When this terraced redbrick in Dún Laoghaire last came on the market – just over a year ago – one website called it "the grimmest house in Dublin". It wasn't. There are plenty of old houses, particularly those that are executor sales, that come on the market with the most basic of plumbing, a peculiar layout, rising damp, creaking floorboards and a general and very obvious sense of dilapidation.
Number 17 Library Road generated attention because of the price tag – €350,000 in the heart of Dún Laoghaire – and the first viewings were attended by hopeful first-time buyers attracted by the price. They were quickly scared off because this tiny two-up two-down was never going to be a house for this segment of the market – lenders aren’t keen on massive renovation projects and it takes some nerve or, more realistically, ready access to significant funds – to buy a doer-upper.
In the end only builders were really interested, and it sold to a smaller developer with an interiors fit-out business who paid €20,000 below the asking price. Planning permission was quickly submitted to add a two-storey extension to the rear, bringing the accommodation from 60sq m to 70sq m, and the renovation, or more realistically, rebuild, which started by knocking everything back to the front wall, took a further five months. It's all done now – under the supervision of architect Neville Verdon of SBLM architects – and it's back on the market, again through Lisney, this time seeking €500,000.
Without even going through the front door, the BER gives an indication of the work – it has gone from a freezing G to an impressive and cosy B2 rating. The new roof and the windows – slim, double-glazed timber units made in the design of the original windows and painted a smart grey – are another giveaway.
Inside, the layout couldn’t be simpler – an open-plan living area downstairs with two double bedrooms and a shower room upstairs. The staircase linking the two levels is a striking feature, custom-made in beech ply, with concealed storage and nice detailing in the backlit integrated handrail.
The living area – seating to the front before an inset woodburner, dining in the middle and contemporary fitted kitchen to the rear – has a polished concrete floor, all the better to conduct the heat from the underfloor heating system.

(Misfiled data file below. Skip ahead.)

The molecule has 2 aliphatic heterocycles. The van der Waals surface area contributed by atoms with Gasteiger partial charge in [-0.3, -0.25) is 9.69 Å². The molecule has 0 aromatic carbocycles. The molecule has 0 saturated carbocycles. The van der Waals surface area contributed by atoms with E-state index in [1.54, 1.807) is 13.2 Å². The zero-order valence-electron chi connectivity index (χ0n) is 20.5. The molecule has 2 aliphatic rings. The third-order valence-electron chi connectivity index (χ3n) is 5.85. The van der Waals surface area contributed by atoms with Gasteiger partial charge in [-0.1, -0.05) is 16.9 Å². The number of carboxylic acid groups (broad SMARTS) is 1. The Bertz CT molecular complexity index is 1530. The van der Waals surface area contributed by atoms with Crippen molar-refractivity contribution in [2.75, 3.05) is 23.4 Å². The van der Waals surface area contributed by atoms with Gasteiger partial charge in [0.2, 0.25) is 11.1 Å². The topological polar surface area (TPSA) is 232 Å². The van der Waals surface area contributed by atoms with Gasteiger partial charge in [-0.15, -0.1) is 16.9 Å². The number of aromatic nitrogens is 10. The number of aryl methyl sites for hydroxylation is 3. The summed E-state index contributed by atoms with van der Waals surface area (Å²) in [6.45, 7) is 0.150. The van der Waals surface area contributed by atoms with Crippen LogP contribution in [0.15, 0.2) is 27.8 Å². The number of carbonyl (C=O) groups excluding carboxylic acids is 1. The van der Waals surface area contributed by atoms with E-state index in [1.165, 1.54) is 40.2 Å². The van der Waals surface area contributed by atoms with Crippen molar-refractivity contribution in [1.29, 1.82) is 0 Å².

The house’s original design means there is a natural lobby, so the front door – which is to the side – does not open directly into the main room. A floor-to-ceiling glazed concertina door opens out to the westerly-facing rear patio garden. The kitchen – white units topped with black granite – features an island, an unusual feature in a narrow enough space.
Quirky touches in an otherwise sleek and serious design include the small window in the kitchen just above counter level that opens out to the rear, where there is a built-in granite-topped brick barbecue – it’s like a modern serving hatch. The rear patio has been finished with the house’s original yellow-coloured brick, which was salvaged during the construction.
Upstairs the new extension meant the bedrooms could be reconfigured and a shower room added. Now there are two good doubles – one to the front, the other to the rear. The shower room has an electrically controlled roof light over the shower and there’s another, larger roof light on the landing. Parking to the front is on-street.
It’s all done to a high standard – down to new carpets, blinds and appliances – making it a very different proposition to a year ago with a renewed appeal for a different market.